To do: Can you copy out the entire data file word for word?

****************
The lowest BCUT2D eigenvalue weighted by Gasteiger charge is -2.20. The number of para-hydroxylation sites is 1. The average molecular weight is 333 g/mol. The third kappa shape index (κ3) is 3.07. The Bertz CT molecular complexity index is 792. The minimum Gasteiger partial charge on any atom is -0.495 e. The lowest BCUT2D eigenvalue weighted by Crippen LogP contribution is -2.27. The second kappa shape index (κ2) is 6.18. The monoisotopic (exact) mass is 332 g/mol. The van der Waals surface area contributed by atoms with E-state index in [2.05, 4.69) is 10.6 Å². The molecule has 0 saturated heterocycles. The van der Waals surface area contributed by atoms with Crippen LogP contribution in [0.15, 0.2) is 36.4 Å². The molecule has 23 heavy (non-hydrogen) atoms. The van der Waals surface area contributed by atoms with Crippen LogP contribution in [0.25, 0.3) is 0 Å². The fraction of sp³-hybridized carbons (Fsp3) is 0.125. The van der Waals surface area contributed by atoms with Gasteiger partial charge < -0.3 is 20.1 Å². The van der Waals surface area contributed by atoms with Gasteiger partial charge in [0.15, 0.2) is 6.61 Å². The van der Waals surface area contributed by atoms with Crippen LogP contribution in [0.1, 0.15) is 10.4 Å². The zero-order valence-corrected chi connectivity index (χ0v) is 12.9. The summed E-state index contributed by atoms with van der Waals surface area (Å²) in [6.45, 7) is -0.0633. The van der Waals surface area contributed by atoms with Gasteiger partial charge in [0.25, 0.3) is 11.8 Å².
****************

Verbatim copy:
The lowest BCUT2D eigenvalue weighted by Gasteiger charge is -2.20. The number of para-hydroxylation sites is 1. The average molecular weight is 333 g/mol. The third kappa shape index (κ3) is 3.07. The Bertz CT molecular complexity index is 792. The minimum Gasteiger partial charge on any atom is -0.495 e. The lowest BCUT2D eigenvalue weighted by Crippen LogP contribution is -2.27. The second kappa shape index (κ2) is 6.18. The monoisotopic (exact) mass is 332 g/mol. The van der Waals surface area contributed by atoms with E-state index in [2.05, 4.69) is 10.6 Å². The molecule has 0 saturated heterocycles. The van der Waals surface area contributed by atoms with Crippen LogP contribution in [0.15, 0.2) is 36.4 Å². The molecule has 23 heavy (non-hydrogen) atoms. The van der Waals surface area contributed by atoms with Crippen LogP contribution in [0.25, 0.3) is 0 Å². The fraction of sp³-hybridized carbons (Fsp3) is 0.125. The van der Waals surface area contributed by atoms with Gasteiger partial charge < -0.3 is 20.1 Å². The van der Waals surface area contributed by atoms with Gasteiger partial charge in [0.15, 0.2) is 6.61 Å². The van der Waals surface area contributed by atoms with Crippen LogP contribution in [0.1, 0.15) is 10.4 Å². The zero-order valence-corrected chi connectivity index (χ0v) is 12.9. The summed E-state index contributed by atoms with van der Waals surface area (Å²) in [6.45, 7) is -0.0633. The van der Waals surface area contributed by atoms with Gasteiger partial charge in [0.25, 0.3) is 11.8 Å².